Watching TV the other day, I was inspired to use it as a learning experience with my oldest. In discussing our neighborhood, I decided to take my biggest boy for a ride around our neighborhood to learn what’s in it.
We saw places he’d already seen tons of times before but this time addressing what those buildings are for and why we have them.
While this trip was for educational purposes, I also got some errands done during it.
We drove by a mailbox to drop some mail in. While we were there, we saw the post office and talked about how there’s post offices in lots of other towns like ours that work together like a team to send mail from one place to another. We talked about how that’s how the mail gets to our mailbox.
Then we saw the library and checked out some books about buildings and houses.
We saw a police car, two big churches (a “yellow” one made of limestone and a “red” one made of bricks), and the house that he was made in…
We drove by the little kids school (elementary) and talked about when he starts school this fall. Then we drove over to the big kids school (junior/senior high) and discussed the difference between the schools.
That side of town also has a bridge that goes over a road and a bridge that goes over a river so we stopped and talked about why bridges are built and how they make it easier for cars to get around.
We even drove over to the bank (and the magical machine that gives you money when you push the right buttons!) This was fascinating to him. I feel like he’s going to be difficult to explain money to…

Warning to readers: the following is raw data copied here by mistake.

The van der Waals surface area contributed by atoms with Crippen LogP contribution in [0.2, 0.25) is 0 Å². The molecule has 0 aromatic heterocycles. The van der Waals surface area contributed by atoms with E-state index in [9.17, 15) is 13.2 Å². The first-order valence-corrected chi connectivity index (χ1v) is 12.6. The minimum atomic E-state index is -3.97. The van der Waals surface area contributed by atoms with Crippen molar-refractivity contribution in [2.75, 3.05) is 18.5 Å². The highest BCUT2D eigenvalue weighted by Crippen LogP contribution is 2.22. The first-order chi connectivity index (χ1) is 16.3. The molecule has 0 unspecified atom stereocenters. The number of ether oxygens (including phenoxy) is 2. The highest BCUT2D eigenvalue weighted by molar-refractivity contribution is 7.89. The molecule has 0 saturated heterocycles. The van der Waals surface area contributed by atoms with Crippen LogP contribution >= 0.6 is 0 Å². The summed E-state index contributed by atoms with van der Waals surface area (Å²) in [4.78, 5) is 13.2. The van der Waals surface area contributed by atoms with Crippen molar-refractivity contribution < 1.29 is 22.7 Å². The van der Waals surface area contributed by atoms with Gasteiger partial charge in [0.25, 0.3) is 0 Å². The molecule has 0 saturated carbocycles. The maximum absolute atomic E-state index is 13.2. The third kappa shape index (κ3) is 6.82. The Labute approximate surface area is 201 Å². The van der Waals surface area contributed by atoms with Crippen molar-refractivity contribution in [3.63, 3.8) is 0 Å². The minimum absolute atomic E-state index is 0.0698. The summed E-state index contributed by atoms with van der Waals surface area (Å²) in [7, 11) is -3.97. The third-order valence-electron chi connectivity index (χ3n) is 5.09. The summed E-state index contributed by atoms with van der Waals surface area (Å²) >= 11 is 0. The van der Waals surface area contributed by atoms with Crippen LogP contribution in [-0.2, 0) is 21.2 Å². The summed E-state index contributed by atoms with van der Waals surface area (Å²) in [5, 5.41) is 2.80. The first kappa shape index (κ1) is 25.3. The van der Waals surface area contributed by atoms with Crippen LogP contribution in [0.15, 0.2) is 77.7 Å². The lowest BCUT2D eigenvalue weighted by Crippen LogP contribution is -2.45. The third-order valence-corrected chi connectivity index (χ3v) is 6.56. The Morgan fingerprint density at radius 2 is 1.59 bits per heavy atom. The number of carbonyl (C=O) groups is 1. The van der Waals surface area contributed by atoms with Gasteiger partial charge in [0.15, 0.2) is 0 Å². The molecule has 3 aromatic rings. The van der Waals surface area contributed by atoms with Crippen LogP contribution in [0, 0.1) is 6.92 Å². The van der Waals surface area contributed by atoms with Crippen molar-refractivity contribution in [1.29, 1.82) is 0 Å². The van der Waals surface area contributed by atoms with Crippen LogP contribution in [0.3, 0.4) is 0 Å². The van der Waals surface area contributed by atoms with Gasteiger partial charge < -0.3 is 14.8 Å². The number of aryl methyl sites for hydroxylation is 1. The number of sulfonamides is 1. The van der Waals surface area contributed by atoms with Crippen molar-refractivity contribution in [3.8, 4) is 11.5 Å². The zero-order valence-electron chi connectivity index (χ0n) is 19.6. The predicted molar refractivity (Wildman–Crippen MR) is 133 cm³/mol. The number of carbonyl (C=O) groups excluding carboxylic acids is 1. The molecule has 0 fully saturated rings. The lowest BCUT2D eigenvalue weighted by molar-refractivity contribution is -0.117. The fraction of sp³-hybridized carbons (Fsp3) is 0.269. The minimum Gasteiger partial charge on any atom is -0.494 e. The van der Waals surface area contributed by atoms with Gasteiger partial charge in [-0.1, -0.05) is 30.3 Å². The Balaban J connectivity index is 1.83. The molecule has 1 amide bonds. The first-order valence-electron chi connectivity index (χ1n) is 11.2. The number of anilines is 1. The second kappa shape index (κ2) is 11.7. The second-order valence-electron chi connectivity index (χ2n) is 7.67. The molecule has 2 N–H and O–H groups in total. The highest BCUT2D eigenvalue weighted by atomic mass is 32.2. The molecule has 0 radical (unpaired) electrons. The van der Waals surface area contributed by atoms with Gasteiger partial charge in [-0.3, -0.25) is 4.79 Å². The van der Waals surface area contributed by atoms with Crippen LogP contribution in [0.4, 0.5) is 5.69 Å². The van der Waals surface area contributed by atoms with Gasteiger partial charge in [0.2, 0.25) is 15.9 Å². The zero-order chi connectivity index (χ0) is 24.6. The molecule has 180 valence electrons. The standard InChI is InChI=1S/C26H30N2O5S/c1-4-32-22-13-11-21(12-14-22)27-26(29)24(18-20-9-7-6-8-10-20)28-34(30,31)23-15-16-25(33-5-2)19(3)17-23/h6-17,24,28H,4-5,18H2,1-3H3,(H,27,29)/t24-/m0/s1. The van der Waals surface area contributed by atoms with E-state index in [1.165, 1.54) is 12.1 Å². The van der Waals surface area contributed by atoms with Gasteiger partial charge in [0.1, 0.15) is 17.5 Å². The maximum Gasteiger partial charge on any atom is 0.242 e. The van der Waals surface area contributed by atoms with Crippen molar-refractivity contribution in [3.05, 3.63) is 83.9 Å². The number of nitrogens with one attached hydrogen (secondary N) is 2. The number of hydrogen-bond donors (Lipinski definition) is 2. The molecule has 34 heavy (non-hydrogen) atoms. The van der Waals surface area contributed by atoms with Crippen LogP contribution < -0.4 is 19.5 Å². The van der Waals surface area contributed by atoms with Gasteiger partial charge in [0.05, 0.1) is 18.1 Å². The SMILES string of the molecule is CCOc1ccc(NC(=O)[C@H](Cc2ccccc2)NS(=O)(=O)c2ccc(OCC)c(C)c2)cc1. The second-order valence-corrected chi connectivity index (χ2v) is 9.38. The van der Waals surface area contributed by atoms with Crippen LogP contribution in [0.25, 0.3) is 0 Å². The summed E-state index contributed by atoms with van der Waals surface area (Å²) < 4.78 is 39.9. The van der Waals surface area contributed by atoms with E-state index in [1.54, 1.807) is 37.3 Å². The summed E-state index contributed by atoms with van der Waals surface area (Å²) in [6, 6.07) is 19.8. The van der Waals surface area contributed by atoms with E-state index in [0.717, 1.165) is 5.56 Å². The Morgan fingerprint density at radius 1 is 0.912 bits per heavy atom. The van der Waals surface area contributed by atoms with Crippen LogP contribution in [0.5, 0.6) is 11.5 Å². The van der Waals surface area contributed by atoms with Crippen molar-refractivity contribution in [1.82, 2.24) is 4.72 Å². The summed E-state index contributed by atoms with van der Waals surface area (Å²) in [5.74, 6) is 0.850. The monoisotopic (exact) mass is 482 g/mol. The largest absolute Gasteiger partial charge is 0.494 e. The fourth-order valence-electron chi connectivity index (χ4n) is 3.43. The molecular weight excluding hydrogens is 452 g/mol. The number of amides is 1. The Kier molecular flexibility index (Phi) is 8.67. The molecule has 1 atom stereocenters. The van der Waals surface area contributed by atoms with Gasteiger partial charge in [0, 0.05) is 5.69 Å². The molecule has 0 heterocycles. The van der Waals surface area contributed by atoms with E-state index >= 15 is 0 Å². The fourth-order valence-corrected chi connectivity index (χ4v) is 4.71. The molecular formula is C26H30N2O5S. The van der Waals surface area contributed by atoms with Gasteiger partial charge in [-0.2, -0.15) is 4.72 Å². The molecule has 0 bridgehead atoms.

But the best part was the stop light. He thought it was very fun how the cars knew what to do (had to explain that it’s actually the people inside and not the cars themselves!) So when we got home, I drew up a mock stop light and went to work tiring him out for a nap!
This was after playing with it. It’s well loved already.
I held my hand over the green spot and started at the front corner of the kitchen island. Then I moved my hand to cover the red spot and yelled, “Green light! Go!”
I took off around the island guiding him behind me. When we made our first lap, I stopped and simultaneously covered the green spot yelling, “Red light! Stop!”
We stopped and he laughed, then I covered the red spot again and yelled, “Green light!” and he took off running again. This time I stayed still.
When he finally tired out, I’d lost track of how many laps he’d run around the kitchen. He napped great though!
I’ve always found learning to be easier for me when it was also fun. This is something I’ve always wanted to do with my own kids. Education doesn’t need to include a monotone teacher discussing algebra equations in a stark white classroom.
Learning can be done with adventure and games. Because when you make it fun, they pay more attention and then retain more information.
What’s the take-away from our learning adventure? Bringing a new aspect into education can change up how kids look at learning and how they learn.
In the end, my big guy even figured out on his own that stop signs mean “stop” because they’re red like the light. Plus now he likes to tell me when I can start driving again when we’re at stop lights.